A weekend of parties at some popular clubs has once again cast the spotlight on Houston and spurred a Twitter battle.
On Saturday night, downtown nightclub Spire was forced to close early and was cited for failure to maintain exits open and unobstructed by the Houston Fire Department. The event featured hip-hop artist Trey Songz and celeb supporting acts such as Fabolos and was put on by promoter Larry Morrow.
Spire’s owner, Zach Truesdell, described the events exclusively to CultureMap news partner ABC13.
“What happened is, when people just bombarded the doors and came in, we had to lock up the doors,” Trusdell said.
That spurred action by HFD. “We couldn’t get a proper occupancy count. The exits were blocked,” Houston Fire Chief Sam Peña told ABC13. “The means of egress were impeded. There were chairs and tables and stuff in the path of the exit. We made a determination at that time that it was a fire hazard.”
Meanwhile, Houston Mayor Sylvester Turner has traded Twitter barbs with rapper Bow Wow following a large Friday performance at Clé, which is also owned by Truesdell. The show celebrated Morrow’s birthday.
As Bow Wow’s promotional team prepared for a Sunday show at Kamp Houston, Turner tweeted:
These events that are scheduled with @BowWowPromoTeam today in Houston are on our radar. Other bars/clubs that are operating as restaurants, beyond capacity and social distancing requirements, please expect visits.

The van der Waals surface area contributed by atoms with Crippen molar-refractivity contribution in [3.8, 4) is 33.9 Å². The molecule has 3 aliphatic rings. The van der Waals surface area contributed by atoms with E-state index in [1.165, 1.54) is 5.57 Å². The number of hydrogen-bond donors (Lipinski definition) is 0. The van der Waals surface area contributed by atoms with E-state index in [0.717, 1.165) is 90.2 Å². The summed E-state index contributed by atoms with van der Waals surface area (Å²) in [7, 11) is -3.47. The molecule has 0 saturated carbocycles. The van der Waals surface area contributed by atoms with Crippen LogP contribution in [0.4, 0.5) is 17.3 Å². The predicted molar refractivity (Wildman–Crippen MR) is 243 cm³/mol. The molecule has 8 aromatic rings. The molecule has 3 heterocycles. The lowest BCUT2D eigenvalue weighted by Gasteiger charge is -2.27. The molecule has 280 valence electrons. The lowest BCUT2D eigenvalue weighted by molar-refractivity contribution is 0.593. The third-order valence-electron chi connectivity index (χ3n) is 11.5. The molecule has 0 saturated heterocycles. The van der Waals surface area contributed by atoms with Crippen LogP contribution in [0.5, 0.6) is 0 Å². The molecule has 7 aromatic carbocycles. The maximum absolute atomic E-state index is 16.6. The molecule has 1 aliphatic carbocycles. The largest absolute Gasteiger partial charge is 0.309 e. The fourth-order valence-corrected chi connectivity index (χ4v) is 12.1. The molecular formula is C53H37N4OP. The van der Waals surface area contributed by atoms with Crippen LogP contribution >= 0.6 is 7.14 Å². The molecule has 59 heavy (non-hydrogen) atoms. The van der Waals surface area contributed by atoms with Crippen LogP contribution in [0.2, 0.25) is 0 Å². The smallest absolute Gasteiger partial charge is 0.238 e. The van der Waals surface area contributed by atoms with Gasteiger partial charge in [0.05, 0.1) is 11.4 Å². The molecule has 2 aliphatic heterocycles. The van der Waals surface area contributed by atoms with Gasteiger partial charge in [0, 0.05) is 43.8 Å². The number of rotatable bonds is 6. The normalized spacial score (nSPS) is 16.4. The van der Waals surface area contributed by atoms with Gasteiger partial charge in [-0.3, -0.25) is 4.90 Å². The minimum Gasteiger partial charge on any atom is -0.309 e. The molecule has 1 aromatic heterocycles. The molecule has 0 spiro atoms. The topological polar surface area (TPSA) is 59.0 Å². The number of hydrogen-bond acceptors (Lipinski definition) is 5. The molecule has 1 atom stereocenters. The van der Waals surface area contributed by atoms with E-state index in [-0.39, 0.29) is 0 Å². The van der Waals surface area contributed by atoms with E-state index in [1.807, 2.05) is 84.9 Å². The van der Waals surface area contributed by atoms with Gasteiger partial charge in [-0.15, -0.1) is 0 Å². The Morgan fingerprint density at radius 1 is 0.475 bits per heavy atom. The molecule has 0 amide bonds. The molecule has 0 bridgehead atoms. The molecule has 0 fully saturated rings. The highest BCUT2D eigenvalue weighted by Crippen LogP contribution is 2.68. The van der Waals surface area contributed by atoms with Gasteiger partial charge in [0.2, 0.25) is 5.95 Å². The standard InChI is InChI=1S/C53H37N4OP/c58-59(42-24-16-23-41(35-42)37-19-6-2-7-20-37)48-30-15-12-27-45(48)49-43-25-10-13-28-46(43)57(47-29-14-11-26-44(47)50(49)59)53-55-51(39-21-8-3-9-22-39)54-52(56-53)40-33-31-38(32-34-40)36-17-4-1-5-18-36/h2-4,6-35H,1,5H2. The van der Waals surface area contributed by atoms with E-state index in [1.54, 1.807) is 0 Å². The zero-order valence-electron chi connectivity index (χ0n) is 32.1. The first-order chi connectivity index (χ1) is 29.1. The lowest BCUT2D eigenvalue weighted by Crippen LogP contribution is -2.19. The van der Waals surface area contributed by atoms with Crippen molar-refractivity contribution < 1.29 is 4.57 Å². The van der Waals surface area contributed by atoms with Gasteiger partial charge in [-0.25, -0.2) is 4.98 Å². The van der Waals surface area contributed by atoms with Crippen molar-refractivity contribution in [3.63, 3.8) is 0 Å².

To which Bow Wow responded in a tweet:
Safe to say the mayor of houston hates my guts. I cant believe i get the blame for a whole weekend. This is ridiculous.
Turner then retorted:
Let me be very clear. I don’t dislike @BowWowPromoTeam. While the city is in the midst of this pandemic nearly 2000 infected and 17 dying yesterday, this is not the time for concerts. Help us get past this virus and then do your thing. The same for other bars & clubs. st #COVID19
The Houston mayor also bristled at businesses he feels are skirting the rule that bars must convert to restaurants and serve food in order to stay in operation.
“I’m still getting some disturbing pictures of people hanging out in clubs that have been recategorized as restaurants,” Turner said on Saturday. “And let me tell you, they are not restaurants.” He added that he will call on TABC to crack down on the reclassifications.
For his part, Truesdell feels he and his ownership group has been unfairly singled out for their parties — primarily for the ethinc makeup of the events.
“I see the Clé party that made national news and I see the Spire party. It’s always just videos of Black folks,” Truesdell said to ABC13. “And I'm just not sure why that is when I know you go out to places and you see white folks partying and having a great time as well.”
Time will tell how events such as these will affect the TABC crackdown on local entertainment establishments that are pivoting during the pandemic.